The Importance of Categories and Keywords for Your Books on KDP

dealing with book keywords on amazon headache-1557865_960_720I hate keywords. “Use keywords,” they say, for your blog post, your KDP book, your website, your AMS ads. Figuring out which keywords to use is harder for me than writing the actual post/book/ad. But I’m learning.

An example:  the other day while checking the Amazon rank of one of my books after a sale, I noticed something odd. The rank in three different categories was showing. The first one was:

Books>Literature and Fiction>Genre Fiction>Historical>Cultural Heritage

That made sense. I’d selected cultural heritage as one of my categories upon publishing. The book is historical fiction, set deep in the Appalachian Mountains. The culture of that area during that time period is central to the story.

But the next line looked like this:

Kindle>Kindle Ebooks>Art, Music, and Photography>Drama & Theater.

The third line was even weirder:

Kindle Store>Whispersync for Voice>Drama

What the heck was going on? I went to my KDP Dashboard to check my categories. We’re only allowed two, and mine were Historical Fiction and Cultural Heritage. Nothing about drama, plays, or Whispersync.

Then I happened to notice my keywords, and there it was: Drama. Sitting right there in the middle of my keywords. Surely that wasn’t why those categories were showing on my Amazon product page. Then I did some searching, and what I learned was interesting.

I had always assumed the keywords we add on the book’s detail page when we’re uploading to KDP were solely to help customers searching those particular terms come across our book. My book is full of drama, so that seemed like a reasonable keyword to select. And they do do that, but they do more than that, as well.

Have you ever noticed other books that happen to be in categories you think would be perfect for your book, but no matter what categories you select, it just doesn’t seem to land there? For example, you wrote a psychological thriller, but the only category available under “Fiction” is just plain “Psychological.” But you know there has to be a psychological thriller category, even a psychological suspense category, because you’ve seen other books in those specific categories. How do they get there?

Keywords. In fact, some KDP categories actually require specific keywords. On KDP’s helpful Selecting Browse Categories page, which I’d obviously neglected to read, they give a whole list of categories that need keywords, complete with the keywords needed to help your book land where you want it to land. If you click on Categories with Keyword Requirements and then select Amazon.com, you’ll get the screen below:

KDP book Keyword-screen1
Click to enlarge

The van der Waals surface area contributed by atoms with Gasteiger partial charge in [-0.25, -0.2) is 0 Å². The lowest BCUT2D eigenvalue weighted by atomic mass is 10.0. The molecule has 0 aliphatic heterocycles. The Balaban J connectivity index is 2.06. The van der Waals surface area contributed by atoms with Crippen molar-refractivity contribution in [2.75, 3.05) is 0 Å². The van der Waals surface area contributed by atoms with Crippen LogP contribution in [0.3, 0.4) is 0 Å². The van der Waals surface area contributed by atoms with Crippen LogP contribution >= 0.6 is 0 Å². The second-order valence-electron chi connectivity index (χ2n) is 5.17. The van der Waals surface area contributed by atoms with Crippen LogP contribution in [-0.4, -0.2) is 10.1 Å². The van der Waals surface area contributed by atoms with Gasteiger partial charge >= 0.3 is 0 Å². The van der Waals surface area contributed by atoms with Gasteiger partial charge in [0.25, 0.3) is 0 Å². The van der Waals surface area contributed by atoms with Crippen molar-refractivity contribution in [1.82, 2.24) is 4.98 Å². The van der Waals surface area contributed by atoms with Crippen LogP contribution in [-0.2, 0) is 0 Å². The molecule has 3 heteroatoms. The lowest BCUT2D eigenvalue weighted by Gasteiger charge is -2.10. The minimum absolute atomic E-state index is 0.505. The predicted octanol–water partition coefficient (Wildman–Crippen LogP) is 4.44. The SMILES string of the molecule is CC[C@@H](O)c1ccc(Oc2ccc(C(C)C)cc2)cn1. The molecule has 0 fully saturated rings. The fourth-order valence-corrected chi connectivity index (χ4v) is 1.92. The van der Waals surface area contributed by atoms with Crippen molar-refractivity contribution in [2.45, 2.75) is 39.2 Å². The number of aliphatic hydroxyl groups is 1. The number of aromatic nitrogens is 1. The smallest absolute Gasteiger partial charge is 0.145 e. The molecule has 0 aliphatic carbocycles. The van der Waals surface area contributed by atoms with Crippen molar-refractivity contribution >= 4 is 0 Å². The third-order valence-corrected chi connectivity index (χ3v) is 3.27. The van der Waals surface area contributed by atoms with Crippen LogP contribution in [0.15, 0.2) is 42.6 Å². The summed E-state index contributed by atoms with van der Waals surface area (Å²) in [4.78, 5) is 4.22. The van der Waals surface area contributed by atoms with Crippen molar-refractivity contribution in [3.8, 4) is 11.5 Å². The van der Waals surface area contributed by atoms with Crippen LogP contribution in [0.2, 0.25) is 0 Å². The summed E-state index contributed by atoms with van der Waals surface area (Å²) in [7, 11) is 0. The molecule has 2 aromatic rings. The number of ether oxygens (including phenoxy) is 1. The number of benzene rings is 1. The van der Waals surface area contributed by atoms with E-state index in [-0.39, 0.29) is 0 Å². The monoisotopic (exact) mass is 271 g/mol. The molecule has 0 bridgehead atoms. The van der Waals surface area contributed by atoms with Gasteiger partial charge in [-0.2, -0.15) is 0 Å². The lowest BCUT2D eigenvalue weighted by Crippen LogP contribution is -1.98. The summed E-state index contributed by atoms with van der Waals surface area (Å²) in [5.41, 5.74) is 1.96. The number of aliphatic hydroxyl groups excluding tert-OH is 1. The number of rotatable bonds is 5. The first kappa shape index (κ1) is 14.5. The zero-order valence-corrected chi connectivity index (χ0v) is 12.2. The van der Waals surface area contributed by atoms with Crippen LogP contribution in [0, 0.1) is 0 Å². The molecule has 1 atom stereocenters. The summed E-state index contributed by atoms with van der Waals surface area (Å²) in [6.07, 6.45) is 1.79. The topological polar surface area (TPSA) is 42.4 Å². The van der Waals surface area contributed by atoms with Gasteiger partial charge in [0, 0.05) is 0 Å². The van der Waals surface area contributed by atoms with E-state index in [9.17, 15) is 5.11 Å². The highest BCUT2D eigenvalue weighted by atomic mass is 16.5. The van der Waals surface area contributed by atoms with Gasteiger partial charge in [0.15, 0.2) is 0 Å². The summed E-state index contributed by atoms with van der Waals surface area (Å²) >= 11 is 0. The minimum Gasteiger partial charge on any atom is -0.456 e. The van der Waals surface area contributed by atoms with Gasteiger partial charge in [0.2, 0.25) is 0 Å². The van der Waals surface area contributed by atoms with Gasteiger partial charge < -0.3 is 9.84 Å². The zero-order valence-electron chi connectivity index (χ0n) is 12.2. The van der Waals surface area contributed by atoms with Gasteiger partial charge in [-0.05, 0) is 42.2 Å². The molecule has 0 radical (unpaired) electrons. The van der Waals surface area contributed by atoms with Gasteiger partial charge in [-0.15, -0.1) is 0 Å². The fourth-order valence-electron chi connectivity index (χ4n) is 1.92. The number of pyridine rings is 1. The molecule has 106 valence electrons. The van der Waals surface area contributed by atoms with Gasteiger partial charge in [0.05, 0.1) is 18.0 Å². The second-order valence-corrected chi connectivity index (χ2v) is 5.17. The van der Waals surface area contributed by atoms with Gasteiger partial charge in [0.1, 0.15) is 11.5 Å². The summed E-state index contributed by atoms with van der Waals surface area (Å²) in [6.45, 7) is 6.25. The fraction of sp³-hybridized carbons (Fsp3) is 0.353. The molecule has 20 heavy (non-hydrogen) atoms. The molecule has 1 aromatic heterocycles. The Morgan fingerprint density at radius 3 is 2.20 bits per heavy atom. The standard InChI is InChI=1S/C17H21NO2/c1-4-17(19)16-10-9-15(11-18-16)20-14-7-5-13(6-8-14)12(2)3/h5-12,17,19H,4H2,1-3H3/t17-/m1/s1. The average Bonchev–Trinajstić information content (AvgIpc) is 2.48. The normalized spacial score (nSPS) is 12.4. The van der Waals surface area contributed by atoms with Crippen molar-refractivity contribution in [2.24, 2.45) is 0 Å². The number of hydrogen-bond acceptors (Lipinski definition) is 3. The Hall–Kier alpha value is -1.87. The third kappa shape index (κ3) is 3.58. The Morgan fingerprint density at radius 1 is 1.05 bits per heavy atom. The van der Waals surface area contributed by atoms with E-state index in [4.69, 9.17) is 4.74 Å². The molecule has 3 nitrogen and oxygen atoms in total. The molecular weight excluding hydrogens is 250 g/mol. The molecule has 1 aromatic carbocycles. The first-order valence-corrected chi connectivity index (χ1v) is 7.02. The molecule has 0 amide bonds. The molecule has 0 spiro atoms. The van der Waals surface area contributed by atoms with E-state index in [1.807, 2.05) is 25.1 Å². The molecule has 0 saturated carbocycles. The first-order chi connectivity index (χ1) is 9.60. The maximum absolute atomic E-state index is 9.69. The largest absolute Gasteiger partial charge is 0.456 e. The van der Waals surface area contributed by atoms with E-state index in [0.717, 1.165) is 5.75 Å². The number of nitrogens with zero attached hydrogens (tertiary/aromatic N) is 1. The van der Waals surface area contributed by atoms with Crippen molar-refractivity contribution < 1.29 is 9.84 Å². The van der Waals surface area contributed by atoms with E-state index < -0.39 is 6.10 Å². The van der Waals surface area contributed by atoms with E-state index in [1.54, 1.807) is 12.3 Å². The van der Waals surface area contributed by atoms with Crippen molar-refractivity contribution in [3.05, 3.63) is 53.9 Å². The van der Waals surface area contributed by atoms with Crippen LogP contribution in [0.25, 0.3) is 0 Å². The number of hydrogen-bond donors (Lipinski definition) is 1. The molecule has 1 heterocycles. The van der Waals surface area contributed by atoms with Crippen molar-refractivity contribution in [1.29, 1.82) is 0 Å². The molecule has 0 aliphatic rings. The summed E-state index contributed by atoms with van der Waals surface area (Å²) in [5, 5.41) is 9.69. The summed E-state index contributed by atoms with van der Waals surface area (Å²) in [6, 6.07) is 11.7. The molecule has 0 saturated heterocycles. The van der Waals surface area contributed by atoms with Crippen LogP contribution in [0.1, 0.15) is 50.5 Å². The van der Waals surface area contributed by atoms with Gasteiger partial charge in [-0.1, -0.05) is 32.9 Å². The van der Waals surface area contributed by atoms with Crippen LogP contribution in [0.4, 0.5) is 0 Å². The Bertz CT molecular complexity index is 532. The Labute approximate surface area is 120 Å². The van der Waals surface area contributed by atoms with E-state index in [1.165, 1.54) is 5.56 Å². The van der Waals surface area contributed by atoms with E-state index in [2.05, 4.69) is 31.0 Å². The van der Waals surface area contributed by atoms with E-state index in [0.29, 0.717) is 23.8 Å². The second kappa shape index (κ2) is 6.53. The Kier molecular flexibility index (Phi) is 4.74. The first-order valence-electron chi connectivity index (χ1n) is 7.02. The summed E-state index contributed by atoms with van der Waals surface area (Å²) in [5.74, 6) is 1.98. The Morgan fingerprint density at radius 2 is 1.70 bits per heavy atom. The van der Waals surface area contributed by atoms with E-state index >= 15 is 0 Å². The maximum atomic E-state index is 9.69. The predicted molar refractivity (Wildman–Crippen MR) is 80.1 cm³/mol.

Look at all those categories! If we click on one, we get a list of suggested keywords. For example, when we click on Literature and Fiction, we get a huge list that includes keywords for the categories historical fiction, literary fiction, and women’s fiction. Say you just wrote a book you’d categorize as women’s fiction. But that’s such a broad category, you want to narrow it down both to make it easier to find in a search, and to make sure it lands in the right spot in that category. The list below shows ten different categories for women’s fiction, depending on the specific keywords you choose to accurately reflect the book’s content:

KDP Keyword-screen2
Click to enlarge

It took some playing around, but I finally managed to get my books (yep, I had more than one in weird categories) into their correct categories, thanks to figuring out the correct keywords.

I also learned it’s probably good to read KDP help pages before publishing, but that’s another post.

Author: Melinda Clayton

Melinda Clayton is the author of the Cedar Hollow series, as well as a self-publishing guide. Clayton has published numerous articles and short stories in various print and online magazines. She has an Ed.D. in Special Education Administration and is a licensed psychotherapist in the states of Florida and Colorado. Lear more about Melinda at her Amazon author page

37 thoughts on “The Importance of Categories and Keywords for Your Books on KDP”

  1. I really hate keywords, trying to figure out the right ones to use is a nightmare. I have spent countless hours going through both categories and keywords, trying to make my books as visible as possible and I still don’t understand how I’ve ended up in some of the categories.
    For example, the first book in my mystery series (I won’t name it because I don’t like to shamelessly plug, especially when commenting on someone else’s article) is listed in the following categories